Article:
Are there good arguments from Is to Ought? Toomas Karmo has claimed that there are trivially valid arguments from Is to Ought, but no sound ones. I call into question some key elements of Karmo’s argument for the “logical autonomy of ethics”, and show that attempts to use it as part of an overall case for moral skepticism would be self-defeating.
In this paper my primary aim is to present a logical system of practical reasoning that can be used to assess the validity of practical arguments, that is, arguments with a practical judgment as conclusion. I begin with a critical evaluation of other approaches to this issue and argue that they are inadequate. On the basis of these considerations, I explain in Sect. 2 the informal conception of practical validity and introduce in Sect. 3 the logical (...) system P , which is an extension of propositional logic and can be used to assess the validity of a wide range of practical arguments. In the last section, I apply this system to some examples of practical reasoning in order to demonstrate how it can be used in practice. (shrink)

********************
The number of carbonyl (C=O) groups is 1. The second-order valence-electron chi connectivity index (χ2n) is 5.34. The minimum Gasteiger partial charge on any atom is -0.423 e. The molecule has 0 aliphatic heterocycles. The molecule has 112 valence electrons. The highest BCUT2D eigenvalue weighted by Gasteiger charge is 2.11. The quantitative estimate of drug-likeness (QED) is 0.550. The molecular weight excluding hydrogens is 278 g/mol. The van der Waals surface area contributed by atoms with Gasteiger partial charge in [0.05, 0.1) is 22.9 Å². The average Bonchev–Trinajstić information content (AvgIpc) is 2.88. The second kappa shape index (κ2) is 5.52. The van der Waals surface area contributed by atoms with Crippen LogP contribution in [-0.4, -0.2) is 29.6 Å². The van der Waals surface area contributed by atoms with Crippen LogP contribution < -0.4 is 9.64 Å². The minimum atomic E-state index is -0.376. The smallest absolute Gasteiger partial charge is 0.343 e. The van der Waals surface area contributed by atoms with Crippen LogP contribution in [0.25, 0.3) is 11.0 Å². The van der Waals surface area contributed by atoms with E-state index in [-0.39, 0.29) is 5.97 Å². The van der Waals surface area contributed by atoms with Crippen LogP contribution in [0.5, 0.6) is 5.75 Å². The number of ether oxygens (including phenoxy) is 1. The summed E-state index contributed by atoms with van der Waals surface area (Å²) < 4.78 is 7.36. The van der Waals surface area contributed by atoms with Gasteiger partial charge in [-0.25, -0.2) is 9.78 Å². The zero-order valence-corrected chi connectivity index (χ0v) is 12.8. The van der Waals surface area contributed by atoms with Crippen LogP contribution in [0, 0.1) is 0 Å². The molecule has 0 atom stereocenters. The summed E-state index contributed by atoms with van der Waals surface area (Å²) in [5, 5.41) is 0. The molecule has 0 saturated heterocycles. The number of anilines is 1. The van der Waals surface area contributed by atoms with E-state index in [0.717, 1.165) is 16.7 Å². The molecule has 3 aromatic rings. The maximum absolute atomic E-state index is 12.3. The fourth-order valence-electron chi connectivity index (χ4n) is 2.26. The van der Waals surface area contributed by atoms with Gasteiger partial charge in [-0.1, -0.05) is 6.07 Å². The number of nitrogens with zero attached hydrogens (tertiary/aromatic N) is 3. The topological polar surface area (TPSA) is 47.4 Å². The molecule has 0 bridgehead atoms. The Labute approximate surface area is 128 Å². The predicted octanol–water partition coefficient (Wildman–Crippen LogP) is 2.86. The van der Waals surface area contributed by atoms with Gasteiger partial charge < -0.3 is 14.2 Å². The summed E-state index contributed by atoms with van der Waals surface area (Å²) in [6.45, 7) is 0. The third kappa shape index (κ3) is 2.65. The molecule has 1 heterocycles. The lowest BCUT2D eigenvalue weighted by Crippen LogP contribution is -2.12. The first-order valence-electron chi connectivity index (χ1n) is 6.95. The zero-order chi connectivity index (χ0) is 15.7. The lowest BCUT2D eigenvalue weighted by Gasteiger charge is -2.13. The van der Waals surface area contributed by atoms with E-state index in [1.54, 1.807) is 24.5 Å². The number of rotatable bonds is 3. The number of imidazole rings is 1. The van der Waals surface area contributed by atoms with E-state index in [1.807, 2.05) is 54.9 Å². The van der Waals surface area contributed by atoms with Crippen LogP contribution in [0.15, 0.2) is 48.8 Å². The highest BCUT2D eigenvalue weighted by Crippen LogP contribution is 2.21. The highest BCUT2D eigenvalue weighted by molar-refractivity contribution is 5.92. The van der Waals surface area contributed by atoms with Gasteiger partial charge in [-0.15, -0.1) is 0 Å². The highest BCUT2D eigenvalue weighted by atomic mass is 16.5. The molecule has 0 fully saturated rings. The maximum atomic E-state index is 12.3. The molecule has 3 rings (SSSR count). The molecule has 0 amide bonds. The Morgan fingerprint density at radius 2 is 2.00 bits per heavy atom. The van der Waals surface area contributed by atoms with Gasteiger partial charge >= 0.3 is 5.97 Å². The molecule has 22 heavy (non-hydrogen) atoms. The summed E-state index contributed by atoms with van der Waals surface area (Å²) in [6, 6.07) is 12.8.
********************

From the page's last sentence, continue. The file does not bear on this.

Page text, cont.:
A natural language argument may be valid in at least two nonequivalent senses: it may be interpretationally or representationally valid (Etchemendy in The concept of logical consequence. Harvard University Press, Cambridge, 1990). Interpretational and representational validity can both be formally exhibited by classical first-order logic. However, as these two notions of informal validity differ extensionally and first-order logic fixes one determinate extension for the notion of formal validity (or consequence), some arguments must be formalized by unrelated (...) nonequivalent formalizations in order to formally account for their interpretational or representational validity, respectively. As a consequence, arguments must be formalized subject to different criteria of adequate formalization depending on which variant of informal validity is to be revealed. This paper develops different criteria that formalizations of an argument have to satisfy in order to exhibit the latter’s interpretational or representational validity. (shrink)